https://www.youtube.com/watch?v=aoFiw2jMy-0
      • (Score: 0) by Anonymous Coward on Wednesday April 09 2014, @10:39PM

        by Anonymous Coward on Wednesday April 09 2014, @10:39PM (#29130)

        USS Yorktown (CG-48): "Smart" Ship testbed [googleusercontent.com] (orig) [wikipedia.org]

        -- gewg_

    • (Score: 5, Insightful) by Anonymous Coward on Wednesday April 09 2014, @12:22PM

      by Anonymous Coward on Wednesday April 09 2014, @12:22PM (#28722)

      The UK government isn't bribing Microsoft, they're paying for a service from them. As are many others who are also still using XP for various reasons.

      You're mixing up two arguments: that they should have planned further ahead, and that they should take this opportunity to switch to linux.

      It isn't as if they can just switch out all the XP installs for something else - they have proprietary programs that interface with various databases they have to run in their various departments, and unless and until that software gets ported to another OS they're stuck with XP. Yes, of course it is possible to adapt or write other software to do the job, but that takes time and money.

      Porting to linux would presumably take more time than porting to some new version of Windows.

      Read this [theregister.co.uk] for details on what's happening with the UK ministries that are still using XP.

      • (Score: 3, Insightful) by Lagg on Wednesday April 09 2014, @12:43PM

        by Lagg (105) on Wednesday April 09 2014, @12:43PM (#28735) Homepage Journal
        You can hair split all you want but begging a company to continue supporting something it clearly stated was at end of life and then offering an unreasonable sum to get them to do it or face horrible security holes is bribery at best and the connotation that the word bribery carries is quite appropriate here since I'd be mighty pissed off if I were a UK citizen right now. The counter-argument that you're using here is the same one that they are. That it's more expensive to pay people to write proper stuff and manage it than to just pay Microsoft to do it for them. That may be true in the short term but what happens when MS decides that they need more funds to continue support in 5 years? What about the 5 years after that? It's just the standard short term bureaucratic thinking that is plaguing so many places right now.
        --
        http://lagg.me [lagg.me] 🗿
        • (Score: 0) by Anonymous Coward on Wednesday April 09 2014, @01:03PM

          by Anonymous Coward on Wednesday April 09 2014, @01:03PM (#28746)

          Bribary on the part of whom? Microsoft or the government?

          Who is bribing whom? Who is the bad guy here?

          • (Score: 1) by crutchy on Wednesday April 09 2014, @01:07PM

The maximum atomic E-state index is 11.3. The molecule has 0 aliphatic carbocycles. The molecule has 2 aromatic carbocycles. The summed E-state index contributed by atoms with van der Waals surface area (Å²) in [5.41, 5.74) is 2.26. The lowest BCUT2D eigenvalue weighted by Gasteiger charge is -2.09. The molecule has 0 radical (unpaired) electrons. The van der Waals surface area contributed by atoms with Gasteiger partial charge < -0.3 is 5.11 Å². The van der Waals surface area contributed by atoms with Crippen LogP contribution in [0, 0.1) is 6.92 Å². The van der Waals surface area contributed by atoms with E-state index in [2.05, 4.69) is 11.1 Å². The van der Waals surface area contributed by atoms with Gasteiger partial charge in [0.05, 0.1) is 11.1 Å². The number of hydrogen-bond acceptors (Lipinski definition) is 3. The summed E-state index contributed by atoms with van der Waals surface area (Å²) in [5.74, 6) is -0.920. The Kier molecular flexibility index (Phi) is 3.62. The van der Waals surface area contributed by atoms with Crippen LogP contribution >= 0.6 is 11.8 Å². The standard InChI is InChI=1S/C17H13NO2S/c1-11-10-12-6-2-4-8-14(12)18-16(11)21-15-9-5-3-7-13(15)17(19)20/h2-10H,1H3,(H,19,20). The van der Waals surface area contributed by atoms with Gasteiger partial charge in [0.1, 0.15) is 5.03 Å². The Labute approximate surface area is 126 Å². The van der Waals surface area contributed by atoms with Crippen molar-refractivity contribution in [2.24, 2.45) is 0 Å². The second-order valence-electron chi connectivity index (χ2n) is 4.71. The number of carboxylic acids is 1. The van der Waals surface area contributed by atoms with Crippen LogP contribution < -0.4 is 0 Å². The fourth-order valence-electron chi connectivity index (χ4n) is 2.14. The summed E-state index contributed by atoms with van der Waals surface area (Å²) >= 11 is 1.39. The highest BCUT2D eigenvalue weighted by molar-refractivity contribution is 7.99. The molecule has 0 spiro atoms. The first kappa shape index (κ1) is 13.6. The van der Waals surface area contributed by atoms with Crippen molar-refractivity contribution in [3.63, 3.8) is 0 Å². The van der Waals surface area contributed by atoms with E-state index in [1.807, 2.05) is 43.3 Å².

by crutchy (179) on Wednesday April 09 2014, @01:07PM (#28747) Homepage Journal

            i think the op is confusing "bribery" with "extortion"

            • (Score: 2) by Lagg on Wednesday April 09 2014, @01:26PM

              by Lagg (105) on Wednesday April 09 2014, @01:26PM (#28758) Homepage Journal
              No, that's why I said bribery at best. Calling it extortion outright would probably be considered inflammatory and ruin the point of my post.
              --
              http://lagg.me [lagg.me] 🗿
        • (Score: 4, Insightful) by Grishnakh on Wednesday April 09 2014, @01:55PM

          by Grishnakh (2831) on Wednesday April 09 2014, @01:55PM (#28781)

          It's not "bribery" (or "extortion") at all, in any way shape or form. The company doesn't want to support this product any more. They shouldn't have to. Does Ford still support Edsels or Model Ts? The UK government is too stupid to migrate to something newer, so they're paying what it costs for MS to continue to support them. Since the UK government willingly locked themselves in like this, they have to pay whatever MS asks. I think MS should ask more, perhaps an amount equivalent to 25% of the UK GDP. Obviously, the UK government is addicted to XP like a heroin addict, and they deserve to pay for their stupidity AFAIC. They've had every opportunity to do things differently.

          • (Score: 4, Insightful) by Lagg on Wednesday April 09 2014, @02:35PM

            by Lagg (105) on Wednesday April 09 2014, @02:35PM (#28807) Homepage Journal

            Uh huh. If they didn't want to support it anymore they could have said no. But they're happy to continue milking people's money because of a shortsighted government. And if you want to bring the term extortion into it, it can easily be considered that. You basically even said that with the addict analogy. As I said in another comment Microsoft can easily keep milking them indefinitely and charging more and more. I bet that's what they'll do too if government software history is anything to go by. Eventually the cost will exceed what it would have to move to a better system (linux or otherwise) by several magnitudes. Let me give a few representative lines here:

            "That's a nice XP setup you got there. Would be a shame if we couldn't patch it anymore" - Microsoft